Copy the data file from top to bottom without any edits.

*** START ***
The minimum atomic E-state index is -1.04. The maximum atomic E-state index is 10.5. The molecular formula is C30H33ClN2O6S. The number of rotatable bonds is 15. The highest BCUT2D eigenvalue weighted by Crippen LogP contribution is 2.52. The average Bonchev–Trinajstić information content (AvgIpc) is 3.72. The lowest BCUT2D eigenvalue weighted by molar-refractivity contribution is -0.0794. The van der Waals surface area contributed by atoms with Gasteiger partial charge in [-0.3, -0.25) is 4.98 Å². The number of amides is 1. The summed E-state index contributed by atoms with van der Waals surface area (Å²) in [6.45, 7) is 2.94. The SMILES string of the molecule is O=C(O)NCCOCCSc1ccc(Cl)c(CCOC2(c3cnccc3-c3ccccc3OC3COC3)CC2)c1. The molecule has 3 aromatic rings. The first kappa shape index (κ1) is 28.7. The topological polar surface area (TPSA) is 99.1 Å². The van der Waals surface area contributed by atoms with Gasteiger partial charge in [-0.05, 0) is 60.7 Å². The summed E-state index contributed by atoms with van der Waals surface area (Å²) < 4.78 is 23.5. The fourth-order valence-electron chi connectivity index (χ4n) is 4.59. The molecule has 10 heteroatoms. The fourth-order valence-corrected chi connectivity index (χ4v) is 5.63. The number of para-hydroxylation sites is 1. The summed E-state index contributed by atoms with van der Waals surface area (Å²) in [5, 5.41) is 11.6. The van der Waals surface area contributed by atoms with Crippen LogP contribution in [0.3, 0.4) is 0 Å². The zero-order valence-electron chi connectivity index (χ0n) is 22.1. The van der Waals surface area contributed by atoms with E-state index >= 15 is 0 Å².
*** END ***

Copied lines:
The minimum atomic E-state index is -1.04. The maximum atomic E-state index is 10.5. The molecular formula is C30H33ClN2O6S. The number of rotatable bonds is 15. The highest BCUT2D eigenvalue weighted by Crippen LogP contribution is 2.52. The average Bonchev–Trinajstić information content (AvgIpc) is 3.72. The lowest BCUT2D eigenvalue weighted by molar-refractivity contribution is -0.0794. The van der Waals surface area contributed by atoms with Gasteiger partial charge in [-0.3, -0.25) is 4.98 Å². The number of amides is 1. The summed E-state index contributed by atoms with van der Waals surface area (Å²) in [6.45, 7) is 2.94. The SMILES string of the molecule is O=C(O)NCCOCCSc1ccc(Cl)c(CCOC2(c3cnccc3-c3ccccc3OC3COC3)CC2)c1. The molecule has 3 aromatic rings. The first kappa shape index (κ1) is 28.7. The topological polar surface area (TPSA) is 99.1 Å². The van der Waals surface area contributed by atoms with Gasteiger partial charge in [-0.05, 0) is 60.7 Å². The summed E-state index contributed by atoms with van der Waals surface area (Å²) < 4.78 is 23.5. The fourth-order valence-electron chi connectivity index (χ4n) is 4.59. The molecule has 10 heteroatoms. The fourth-order valence-corrected chi connectivity index (χ4v) is 5.63. The number of para-hydroxylation sites is 1. The summed E-state index contributed by atoms with van der Waals surface area (Å²) in [5, 5.41) is 11.6. The van der Waals surface area contributed by atoms with Crippen LogP contribution in [0.3, 0.4) is 0 Å². The zero-order valence-electron chi connectivity index (χ0n) is 22.1. The van der Waals surface area contributed by atoms with E-state index >= 15 is 0 Å².